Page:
Microsoft continues to invest heavily in Windows 8 in hopes of making it a viable option as a third mobile ecosystem. While they won’t be at CES, I get the feeling they will be spending lots of money around it to market and promote the product.

RIM, again passing on a presence at the show, is gearing up for the launch of BB10, a make or break moment for the company. The launch is scheduled for January 30, and while I think it’s too little too late, expect to see a lot of BlackBerry ads toward the end of the month.

Samsung continues to invest in its alternative smartphone operating systems, Tizen and Bada. While Bada has been targeted mostly at the low end, Tizen, a mashup of various Linux mobile OS efforts, is a fully featured OS targeted for the bulk of the smartphone market. Samsung has announced plans for a Tizen model in 2013, and there are rumors that the follow up to their highly successful Galaxy S3 may use it.

There are also two emerging players to keep an eye on – Sailfish and Ubuntu for Phones. Sailfish is the product of a startup called Jolla created by former Nokia engineers, and Ubuntu is an effort to bring their successful Linux OS to phones in order to create a unified mobile/desktop/server experience. If you haven’t heard of either of these efforts, you should look at these two articles  – one on Sailfish and one on Ubuntu for Phones to get their take on the mobile experience (the hands-on videos in the articles are well worth watching):
Sailfish: Here comes the First Real Alternative to iPhone and Android (from
Ubuntu for Phones: Canonical announces Ubuntu for smartphones (from Engadget)

Unfortunately for these challengers, the battle for supremacy in the mobile world is over. It’s been won by Android and iOS. While I like to think that there’s room in the market for a third (or fourth) mobile OS, reality proves otherwise. Android and iOS have separated themselves from the pack, and the gap is widening, not narrowing. The leaders have too much momentum, a large base of users, and most importantly, powerful ecosystems built around their platforms. The established ecosystems have the effect of locking in existing users and acting as a powerful lure for attracting new users.

So should incumbents and startups abandon the market? I certainly hope not. Innovation will slow if the market only has two choices and will grind to halt if dominated by one.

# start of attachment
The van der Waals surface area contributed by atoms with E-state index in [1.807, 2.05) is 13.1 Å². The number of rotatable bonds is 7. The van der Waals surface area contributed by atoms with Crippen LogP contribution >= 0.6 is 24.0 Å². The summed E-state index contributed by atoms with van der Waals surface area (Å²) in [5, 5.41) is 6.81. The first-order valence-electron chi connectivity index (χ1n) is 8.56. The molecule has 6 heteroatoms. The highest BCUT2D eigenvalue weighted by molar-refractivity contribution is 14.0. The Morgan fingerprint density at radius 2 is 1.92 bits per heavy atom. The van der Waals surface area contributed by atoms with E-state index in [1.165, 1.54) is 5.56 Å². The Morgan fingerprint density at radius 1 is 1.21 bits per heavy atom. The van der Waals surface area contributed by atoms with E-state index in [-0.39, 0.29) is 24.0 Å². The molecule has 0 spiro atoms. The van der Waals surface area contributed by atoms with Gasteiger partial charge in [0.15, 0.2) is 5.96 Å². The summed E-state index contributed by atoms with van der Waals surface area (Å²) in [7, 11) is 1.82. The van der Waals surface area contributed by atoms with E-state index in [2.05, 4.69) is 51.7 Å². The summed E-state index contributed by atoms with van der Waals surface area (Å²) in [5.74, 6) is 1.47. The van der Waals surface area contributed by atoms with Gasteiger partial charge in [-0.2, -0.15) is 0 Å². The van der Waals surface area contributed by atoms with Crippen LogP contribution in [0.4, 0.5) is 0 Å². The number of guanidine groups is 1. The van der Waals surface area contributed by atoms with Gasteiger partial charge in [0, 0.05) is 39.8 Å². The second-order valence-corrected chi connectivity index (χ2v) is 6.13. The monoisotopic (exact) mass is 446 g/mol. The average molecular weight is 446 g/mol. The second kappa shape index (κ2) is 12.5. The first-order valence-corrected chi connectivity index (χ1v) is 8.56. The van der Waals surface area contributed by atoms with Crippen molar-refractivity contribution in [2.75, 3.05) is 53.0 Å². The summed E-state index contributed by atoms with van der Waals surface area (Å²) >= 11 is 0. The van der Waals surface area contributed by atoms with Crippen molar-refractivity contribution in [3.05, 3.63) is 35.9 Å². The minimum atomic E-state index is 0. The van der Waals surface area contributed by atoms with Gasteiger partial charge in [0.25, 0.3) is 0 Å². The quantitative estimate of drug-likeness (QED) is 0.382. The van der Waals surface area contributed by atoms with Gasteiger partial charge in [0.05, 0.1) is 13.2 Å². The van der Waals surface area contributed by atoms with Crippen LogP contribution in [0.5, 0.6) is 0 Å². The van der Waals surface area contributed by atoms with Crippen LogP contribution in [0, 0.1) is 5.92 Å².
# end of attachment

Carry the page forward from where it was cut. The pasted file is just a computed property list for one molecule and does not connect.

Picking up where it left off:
Whether the challengers are big or small, the odds of them becoming a major player in the market are stacked against them. However, as long as more players remain in the market, the mere threat of a serious challenger will force the leaders to keep innovating, pushing their operating systems forward, and copying incorporating the coolest features of the challengers and upstarts into their platforms and ecosystems.

And in the end, that can only mean one thing – we the users will benefit.

Mobile Predictions for 2013

As year-end approaches, the web is awash in predictions for the upcoming year. Not to be left out, here are the 10 biggest mobile stories I see in 2013. If you don’t have time to read it all, the summary is that a lot is going to happen, and the mobile landscape at the end of 2013 will be a lot different than it is now.

  1. BlackBerry releases BB10, will anyone care?
    Unfortunately, RIM has missed the boat. In a smartphone market that it defined, if not created, the only ones who truly care about BlackBerry these days are its die hard fans. Everyone one else has left the building (a good writeup by Mark Suster details the exodus).  In fact, it’s getting so bad that even the NASDAQ has dropped RIM from its NASDAQ-100, not a positive sign of things to come.

    My prediction: RIM will spend a lot of time, effort and money trying to make BB10 relevant only to be forced to either sell the company or figure out how to migrate key BlackBerry features to Android.

  2. Microsoft attempts to buy their way to marketshare
    In a last ditch effort to become the third ecosystem, Microsoft will spend an inordinate amount of money trying to buy market share and even release its own branded mobile device. The question is, can the market support a third mobile ecosystem? I used to think so, but this article by Kevin Tofel has me questioning otherwise.

    My prediction: Despite spending a sum of money equivalent to the GDP of a sizable industrialized country, Microsoft will remain at less than 5% market share and enter crisis mode as their core product revenues begin to erode under competitive pressures from Google and Apple.